A Research Data Management (RDM) Short Course was held at the University of Cape Town from the 30th of March 2016 to the 1st of April 2016. Mr Louw Venter and Ms Zine Sapula from Potchefstroom Campus together with Mr Sabelo Chizwina from the Mafikeng Campus were the NWU participants. The short course was attended by 15 participants from various universities such as the University of the Free State and Vaal University of Technology together with participants from Research Organisations such as the CSIR. It was facilitated by Ms Michelle Kahn a lecturer in the Library and Information Studies Centre at the University of Cape Town.
The focus of the short course was to introduce both the theoretical and practical aspects of RDM. The major topics that were covered in this workshop included the importance of RDM activities, RDM Policies, Data Curation Profiles, Infrastructure, RDM Plans, benefits of Data sharing and Data Citation and Use.
RDM is a new service which forms part of NWU eResearch drive. Academic libraries will play a significant role in supporting RDM activities. However, this initiative requires a collaborative approach from all relevant departments who work with researchers such as IT, Research Office, University Library. Discussions should begin on how to provide data management services to the University researchers. There is a need to identify in these discussions the key processes in RDM activities and in the data lifecycle so that it appropriate roles and responsibilities are clearly defined.
The short course emphasised that the first step should be to develop an RDM policy at respective institutions. The policy will support, protect and commit researchers to data management and data sharing. Some funders already require researchers to submit an RDM plan together with their proposals. With regards to public funded research, there is an obligation for the data and other outputs to be made publicly available. An example of this is the NRF Open Access statement which mandates researchers to deposit data supporting publications in accredited Open Access repositories such as Boloka with the provision of Digital Object Identifier and metadata for future citation and referencing. Researchers have been involved in managing their own data in for example hard drives but managing it for public reuse new to many researchers. To do this efficiently, researchers will need proper guidance from the Institutional RDM team (IT, Research Office, University Library and selected researchers).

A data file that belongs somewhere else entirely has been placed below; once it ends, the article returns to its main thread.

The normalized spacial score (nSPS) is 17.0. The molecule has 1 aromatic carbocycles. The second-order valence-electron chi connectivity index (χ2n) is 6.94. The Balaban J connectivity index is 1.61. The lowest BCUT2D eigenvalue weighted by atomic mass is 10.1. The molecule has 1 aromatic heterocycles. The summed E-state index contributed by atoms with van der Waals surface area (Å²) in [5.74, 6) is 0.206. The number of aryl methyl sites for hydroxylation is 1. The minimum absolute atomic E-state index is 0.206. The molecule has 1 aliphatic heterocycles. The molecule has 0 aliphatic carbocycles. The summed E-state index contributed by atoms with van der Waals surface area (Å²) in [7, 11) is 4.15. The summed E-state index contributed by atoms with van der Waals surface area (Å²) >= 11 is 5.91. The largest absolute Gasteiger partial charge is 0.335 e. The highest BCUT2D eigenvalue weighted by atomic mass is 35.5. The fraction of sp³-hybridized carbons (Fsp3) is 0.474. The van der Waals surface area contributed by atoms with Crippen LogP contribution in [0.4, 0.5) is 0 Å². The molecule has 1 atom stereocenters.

Furthermore, researchers will require guidance on how to apply metadata techniques and populate RDM plans. Researchers will also need to be informed about intellectual property rights and licensing that applies to any original creative content published on the web as well as assistance with the provision of DOI’s to all datasets and data citation. Academic libraries have been performing these tasks, such creating metadata, developing Institutional repositories, training and providing access to institution’s research output. Librarians will need to use their knowledge and skills to support researchers in RDM.
Article compiled by Sabelo Chizwina, Zine Sapula and Louw Venter